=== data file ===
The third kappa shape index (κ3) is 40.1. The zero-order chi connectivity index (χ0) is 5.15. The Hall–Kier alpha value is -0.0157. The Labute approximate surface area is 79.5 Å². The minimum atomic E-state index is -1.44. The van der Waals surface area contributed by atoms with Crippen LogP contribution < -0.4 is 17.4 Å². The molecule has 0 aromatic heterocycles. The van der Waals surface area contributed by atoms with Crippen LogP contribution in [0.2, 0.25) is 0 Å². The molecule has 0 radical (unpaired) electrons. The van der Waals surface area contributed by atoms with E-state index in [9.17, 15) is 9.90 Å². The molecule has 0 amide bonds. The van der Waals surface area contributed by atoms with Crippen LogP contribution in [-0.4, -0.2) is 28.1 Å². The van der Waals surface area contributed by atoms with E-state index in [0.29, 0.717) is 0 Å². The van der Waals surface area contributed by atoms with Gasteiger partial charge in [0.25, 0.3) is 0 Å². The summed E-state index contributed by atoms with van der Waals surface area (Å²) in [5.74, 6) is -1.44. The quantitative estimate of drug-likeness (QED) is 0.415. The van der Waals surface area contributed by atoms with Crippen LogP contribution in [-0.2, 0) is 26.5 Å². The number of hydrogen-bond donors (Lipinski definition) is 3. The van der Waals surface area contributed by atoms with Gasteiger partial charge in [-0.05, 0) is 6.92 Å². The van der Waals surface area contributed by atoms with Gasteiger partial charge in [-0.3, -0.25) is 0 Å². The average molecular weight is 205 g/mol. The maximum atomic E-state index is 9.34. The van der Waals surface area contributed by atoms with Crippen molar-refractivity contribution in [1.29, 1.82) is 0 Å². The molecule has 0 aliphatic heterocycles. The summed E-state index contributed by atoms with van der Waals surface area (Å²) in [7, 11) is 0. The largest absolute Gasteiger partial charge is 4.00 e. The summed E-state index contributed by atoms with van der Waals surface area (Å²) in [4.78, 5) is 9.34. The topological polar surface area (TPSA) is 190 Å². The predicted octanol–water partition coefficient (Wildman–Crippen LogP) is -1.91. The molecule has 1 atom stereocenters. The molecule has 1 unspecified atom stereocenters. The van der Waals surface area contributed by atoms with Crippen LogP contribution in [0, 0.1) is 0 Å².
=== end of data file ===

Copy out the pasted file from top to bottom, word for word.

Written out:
The third kappa shape index (κ3) is 40.1. The zero-order chi connectivity index (χ0) is 5.15. The Hall–Kier alpha value is -0.0157. The Labute approximate surface area is 79.5 Å². The minimum atomic E-state index is -1.44. The van der Waals surface area contributed by atoms with Crippen LogP contribution < -0.4 is 17.4 Å². The molecule has 0 aromatic heterocycles. The van der Waals surface area contributed by atoms with Crippen LogP contribution in [0.2, 0.25) is 0 Å². The molecule has 0 radical (unpaired) electrons. The van der Waals surface area contributed by atoms with E-state index in [9.17, 15) is 9.90 Å². The molecule has 0 amide bonds. The van der Waals surface area contributed by atoms with Crippen LogP contribution in [-0.4, -0.2) is 28.1 Å². The van der Waals surface area contributed by atoms with E-state index in [0.29, 0.717) is 0 Å². The van der Waals surface area contributed by atoms with Gasteiger partial charge in [0.25, 0.3) is 0 Å². The summed E-state index contributed by atoms with van der Waals surface area (Å²) in [5.74, 6) is -1.44. The quantitative estimate of drug-likeness (QED) is 0.415. The van der Waals surface area contributed by atoms with Crippen LogP contribution in [-0.2, 0) is 26.5 Å². The number of hydrogen-bond donors (Lipinski definition) is 3. The van der Waals surface area contributed by atoms with Gasteiger partial charge in [-0.05, 0) is 6.92 Å². The van der Waals surface area contributed by atoms with Gasteiger partial charge in [-0.3, -0.25) is 0 Å². The average molecular weight is 205 g/mol. The maximum atomic E-state index is 9.34. The van der Waals surface area contributed by atoms with Crippen molar-refractivity contribution in [1.29, 1.82) is 0 Å². The molecule has 0 aliphatic heterocycles. The summed E-state index contributed by atoms with van der Waals surface area (Å²) in [7, 11) is 0. The largest absolute Gasteiger partial charge is 4.00 e. The summed E-state index contributed by atoms with van der Waals surface area (Å²) in [4.78, 5) is 9.34. The topological polar surface area (TPSA) is 190 Å². The predicted octanol–water partition coefficient (Wildman–Crippen LogP) is -1.91. The molecule has 1 atom stereocenters. The molecule has 1 unspecified atom stereocenters. The van der Waals surface area contributed by atoms with Crippen LogP contribution in [0, 0.1) is 0 Å².